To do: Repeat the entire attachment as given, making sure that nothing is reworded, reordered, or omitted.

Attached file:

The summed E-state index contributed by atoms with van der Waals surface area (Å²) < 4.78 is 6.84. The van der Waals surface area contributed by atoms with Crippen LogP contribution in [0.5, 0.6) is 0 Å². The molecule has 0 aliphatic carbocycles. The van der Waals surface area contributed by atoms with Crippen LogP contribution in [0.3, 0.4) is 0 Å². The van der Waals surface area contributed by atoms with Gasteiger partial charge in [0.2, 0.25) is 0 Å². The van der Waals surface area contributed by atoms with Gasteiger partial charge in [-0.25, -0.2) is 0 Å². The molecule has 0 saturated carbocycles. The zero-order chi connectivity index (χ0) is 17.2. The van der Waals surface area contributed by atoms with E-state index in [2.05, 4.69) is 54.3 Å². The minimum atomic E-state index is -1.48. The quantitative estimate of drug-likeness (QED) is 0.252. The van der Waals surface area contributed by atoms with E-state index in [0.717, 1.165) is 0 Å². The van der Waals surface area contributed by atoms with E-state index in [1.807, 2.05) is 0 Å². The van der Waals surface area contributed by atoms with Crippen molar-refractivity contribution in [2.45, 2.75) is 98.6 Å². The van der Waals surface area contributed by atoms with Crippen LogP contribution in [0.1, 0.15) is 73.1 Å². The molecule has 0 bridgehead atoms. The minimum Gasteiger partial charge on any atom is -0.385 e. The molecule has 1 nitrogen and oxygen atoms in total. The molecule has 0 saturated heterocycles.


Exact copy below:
The summed E-state index contributed by atoms with van der Waals surface area (Å²) < 4.78 is 6.84. The van der Waals surface area contributed by atoms with Crippen LogP contribution in [0.5, 0.6) is 0 Å². The molecule has 0 aliphatic carbocycles. The van der Waals surface area contributed by atoms with Crippen LogP contribution in [0.3, 0.4) is 0 Å². The van der Waals surface area contributed by atoms with Gasteiger partial charge in [0.2, 0.25) is 0 Å². The van der Waals surface area contributed by atoms with Gasteiger partial charge in [-0.25, -0.2) is 0 Å². The molecule has 0 saturated carbocycles. The zero-order chi connectivity index (χ0) is 17.2. The van der Waals surface area contributed by atoms with E-state index in [2.05, 4.69) is 54.3 Å². The minimum atomic E-state index is -1.48. The quantitative estimate of drug-likeness (QED) is 0.252. The van der Waals surface area contributed by atoms with E-state index in [0.717, 1.165) is 0 Å². The van der Waals surface area contributed by atoms with E-state index in [1.807, 2.05) is 0 Å². The van der Waals surface area contributed by atoms with Crippen molar-refractivity contribution in [2.45, 2.75) is 98.6 Å². The van der Waals surface area contributed by atoms with Crippen LogP contribution in [0.1, 0.15) is 73.1 Å². The molecule has 0 bridgehead atoms. The minimum Gasteiger partial charge on any atom is -0.385 e. The molecule has 1 nitrogen and oxygen atoms in total. The molecule has 0 saturated heterocycles.